continue
Hypotheses
High transaminase = alcohol abuse: most readily available
diagnosis in memory? Availability
May be that a large number of patients has a drinking problem?
And he makes the connection with Ms. M. Posterior Probability
Maybe he think it the problem originate from internal cause? And
not external? Attribution error
May he did not seek comprehensively all the relevant information
(invasive medical intervention it 10 years ago) Anchoring
=>Unpacking
Maybe he focused his attention on information confirming his initial
belief (alcoholism), ignoring those that refute it (no clinical signs) or
who were in favour of an others hypothesis (chronic fatigue)?
Interpretative bias
Emotions can jeopardize the rationality of
any decision maker
three types of affects:
- transitional: surrounding factors, fatigue...
- Due to personality: trait anxiety, emotional
adaptation
- Related to clinical situations: children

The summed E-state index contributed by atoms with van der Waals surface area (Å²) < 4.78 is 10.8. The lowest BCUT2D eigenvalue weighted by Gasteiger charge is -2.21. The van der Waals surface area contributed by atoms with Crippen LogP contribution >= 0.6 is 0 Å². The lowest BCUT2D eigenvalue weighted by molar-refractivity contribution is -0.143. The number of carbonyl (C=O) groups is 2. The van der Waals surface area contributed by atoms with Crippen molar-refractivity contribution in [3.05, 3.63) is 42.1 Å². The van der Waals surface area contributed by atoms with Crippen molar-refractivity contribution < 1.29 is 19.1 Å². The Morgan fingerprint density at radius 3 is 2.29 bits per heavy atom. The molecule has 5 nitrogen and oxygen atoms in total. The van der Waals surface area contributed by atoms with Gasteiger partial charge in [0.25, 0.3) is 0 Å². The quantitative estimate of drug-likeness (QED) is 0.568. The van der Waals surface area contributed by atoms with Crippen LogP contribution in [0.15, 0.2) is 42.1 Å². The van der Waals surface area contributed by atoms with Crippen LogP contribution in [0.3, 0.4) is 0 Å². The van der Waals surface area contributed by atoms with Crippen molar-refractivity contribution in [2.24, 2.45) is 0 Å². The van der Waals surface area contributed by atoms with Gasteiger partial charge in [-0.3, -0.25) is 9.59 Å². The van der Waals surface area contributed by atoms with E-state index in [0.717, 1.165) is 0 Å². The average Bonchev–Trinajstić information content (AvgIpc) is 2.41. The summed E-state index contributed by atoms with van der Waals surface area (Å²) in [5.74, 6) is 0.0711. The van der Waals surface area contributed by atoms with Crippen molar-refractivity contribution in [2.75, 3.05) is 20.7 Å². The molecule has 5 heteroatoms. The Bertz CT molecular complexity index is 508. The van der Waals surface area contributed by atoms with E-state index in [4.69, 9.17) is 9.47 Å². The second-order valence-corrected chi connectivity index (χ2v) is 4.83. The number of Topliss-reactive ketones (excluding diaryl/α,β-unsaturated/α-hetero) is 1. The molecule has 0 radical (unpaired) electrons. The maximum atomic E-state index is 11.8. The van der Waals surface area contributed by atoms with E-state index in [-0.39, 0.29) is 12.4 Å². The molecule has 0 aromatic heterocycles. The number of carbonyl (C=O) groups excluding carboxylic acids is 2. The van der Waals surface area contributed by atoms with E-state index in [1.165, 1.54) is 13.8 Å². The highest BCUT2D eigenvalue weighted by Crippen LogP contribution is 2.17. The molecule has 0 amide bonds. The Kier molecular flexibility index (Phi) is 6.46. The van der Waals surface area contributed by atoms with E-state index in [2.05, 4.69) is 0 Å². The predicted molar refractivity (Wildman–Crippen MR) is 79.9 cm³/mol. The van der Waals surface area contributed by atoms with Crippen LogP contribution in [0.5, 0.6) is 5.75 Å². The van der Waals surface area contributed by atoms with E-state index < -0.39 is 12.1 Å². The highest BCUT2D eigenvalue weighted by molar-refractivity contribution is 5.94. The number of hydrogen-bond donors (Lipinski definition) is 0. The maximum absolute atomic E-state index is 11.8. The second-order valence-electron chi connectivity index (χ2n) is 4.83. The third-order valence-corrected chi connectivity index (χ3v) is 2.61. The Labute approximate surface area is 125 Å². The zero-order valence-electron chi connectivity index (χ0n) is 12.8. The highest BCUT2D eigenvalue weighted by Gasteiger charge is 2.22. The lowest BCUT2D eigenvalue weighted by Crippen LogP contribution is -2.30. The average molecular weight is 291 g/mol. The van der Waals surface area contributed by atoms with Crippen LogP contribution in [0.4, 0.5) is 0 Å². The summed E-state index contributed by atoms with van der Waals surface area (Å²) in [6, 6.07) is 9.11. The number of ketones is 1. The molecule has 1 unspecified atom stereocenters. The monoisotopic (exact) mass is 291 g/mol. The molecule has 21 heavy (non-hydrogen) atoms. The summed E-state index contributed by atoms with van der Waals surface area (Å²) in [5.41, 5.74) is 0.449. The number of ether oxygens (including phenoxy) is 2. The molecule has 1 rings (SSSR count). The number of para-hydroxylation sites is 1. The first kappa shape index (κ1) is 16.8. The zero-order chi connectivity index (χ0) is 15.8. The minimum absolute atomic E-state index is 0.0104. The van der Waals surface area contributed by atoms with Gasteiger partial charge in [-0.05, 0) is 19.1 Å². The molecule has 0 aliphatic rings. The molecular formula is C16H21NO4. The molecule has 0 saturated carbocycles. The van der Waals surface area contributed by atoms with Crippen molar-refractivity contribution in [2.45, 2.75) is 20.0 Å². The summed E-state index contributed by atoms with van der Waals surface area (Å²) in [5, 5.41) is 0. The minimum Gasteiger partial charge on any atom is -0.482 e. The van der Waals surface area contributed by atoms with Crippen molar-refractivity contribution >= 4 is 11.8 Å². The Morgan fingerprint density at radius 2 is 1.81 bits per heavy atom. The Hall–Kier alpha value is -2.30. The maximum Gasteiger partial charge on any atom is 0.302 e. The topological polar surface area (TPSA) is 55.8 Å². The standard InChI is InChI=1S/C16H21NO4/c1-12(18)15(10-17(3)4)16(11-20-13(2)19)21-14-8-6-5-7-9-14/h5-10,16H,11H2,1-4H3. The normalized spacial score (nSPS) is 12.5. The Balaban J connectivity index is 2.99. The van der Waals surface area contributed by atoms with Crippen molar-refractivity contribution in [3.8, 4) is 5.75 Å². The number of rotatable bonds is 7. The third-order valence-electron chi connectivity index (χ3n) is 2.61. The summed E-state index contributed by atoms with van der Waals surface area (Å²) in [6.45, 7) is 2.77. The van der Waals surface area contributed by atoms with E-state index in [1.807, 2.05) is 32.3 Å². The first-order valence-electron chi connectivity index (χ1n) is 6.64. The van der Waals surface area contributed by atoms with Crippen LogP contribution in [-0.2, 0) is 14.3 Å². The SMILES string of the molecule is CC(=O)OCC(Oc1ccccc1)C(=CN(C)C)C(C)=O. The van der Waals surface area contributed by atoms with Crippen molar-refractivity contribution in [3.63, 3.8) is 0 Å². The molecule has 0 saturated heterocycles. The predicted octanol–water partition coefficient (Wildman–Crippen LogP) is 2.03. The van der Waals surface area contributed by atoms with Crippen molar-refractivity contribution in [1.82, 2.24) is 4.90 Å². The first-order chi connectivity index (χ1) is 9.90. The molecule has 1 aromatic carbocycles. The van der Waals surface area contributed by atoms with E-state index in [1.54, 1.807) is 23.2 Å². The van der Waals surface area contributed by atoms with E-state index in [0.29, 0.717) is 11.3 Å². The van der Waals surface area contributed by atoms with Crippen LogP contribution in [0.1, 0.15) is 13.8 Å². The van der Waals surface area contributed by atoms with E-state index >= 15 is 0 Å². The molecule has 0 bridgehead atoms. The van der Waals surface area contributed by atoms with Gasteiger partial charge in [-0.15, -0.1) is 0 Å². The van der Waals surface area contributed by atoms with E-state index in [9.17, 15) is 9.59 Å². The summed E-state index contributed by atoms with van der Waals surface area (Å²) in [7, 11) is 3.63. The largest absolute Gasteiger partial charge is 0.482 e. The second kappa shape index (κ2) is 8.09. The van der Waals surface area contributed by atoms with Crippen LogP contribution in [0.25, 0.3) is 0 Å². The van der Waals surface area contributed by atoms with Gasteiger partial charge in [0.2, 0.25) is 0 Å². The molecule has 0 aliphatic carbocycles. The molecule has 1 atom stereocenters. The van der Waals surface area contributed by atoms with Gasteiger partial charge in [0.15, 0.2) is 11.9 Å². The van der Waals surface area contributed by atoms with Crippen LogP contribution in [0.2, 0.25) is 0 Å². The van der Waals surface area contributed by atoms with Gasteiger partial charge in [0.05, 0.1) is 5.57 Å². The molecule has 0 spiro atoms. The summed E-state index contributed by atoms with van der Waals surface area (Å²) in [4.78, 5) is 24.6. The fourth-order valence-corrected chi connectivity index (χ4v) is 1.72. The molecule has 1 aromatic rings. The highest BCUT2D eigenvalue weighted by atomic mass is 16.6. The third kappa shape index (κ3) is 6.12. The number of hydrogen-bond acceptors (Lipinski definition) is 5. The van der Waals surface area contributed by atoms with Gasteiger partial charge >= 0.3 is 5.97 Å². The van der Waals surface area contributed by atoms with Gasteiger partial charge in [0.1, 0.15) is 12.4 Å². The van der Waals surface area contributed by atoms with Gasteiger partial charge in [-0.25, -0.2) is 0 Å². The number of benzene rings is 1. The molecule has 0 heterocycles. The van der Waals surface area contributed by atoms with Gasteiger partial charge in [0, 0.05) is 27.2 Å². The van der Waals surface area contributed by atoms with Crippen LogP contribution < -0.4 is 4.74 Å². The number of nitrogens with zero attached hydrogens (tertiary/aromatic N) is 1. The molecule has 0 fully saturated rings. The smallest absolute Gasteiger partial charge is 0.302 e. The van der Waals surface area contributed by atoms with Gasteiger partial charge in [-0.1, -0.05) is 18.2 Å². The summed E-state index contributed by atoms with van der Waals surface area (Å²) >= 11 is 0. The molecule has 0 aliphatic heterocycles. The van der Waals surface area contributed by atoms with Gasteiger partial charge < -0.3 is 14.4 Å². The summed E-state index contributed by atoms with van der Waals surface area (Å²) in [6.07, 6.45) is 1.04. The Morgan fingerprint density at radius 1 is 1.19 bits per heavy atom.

involved…
Affective bias
The best scientific evidence can be overlooked because of
affects, emotions….
“Our affective reactions to patients are often
our very first reactions, occurring automatically
and subsequently guiding information
processing, judgment, and decision making…”
Zajonc, American Psychologist, 1980
Two competing reasoning modes:
The first is fast, intuitive, automatic (or even
unconscious) often involves an affective or emotional
component, and requires few resources
=> satisfying responses
The second is analytic, slow, deliberate, affect-free
and costly in resources
=> Optimal responses
Most vulnerable
to biases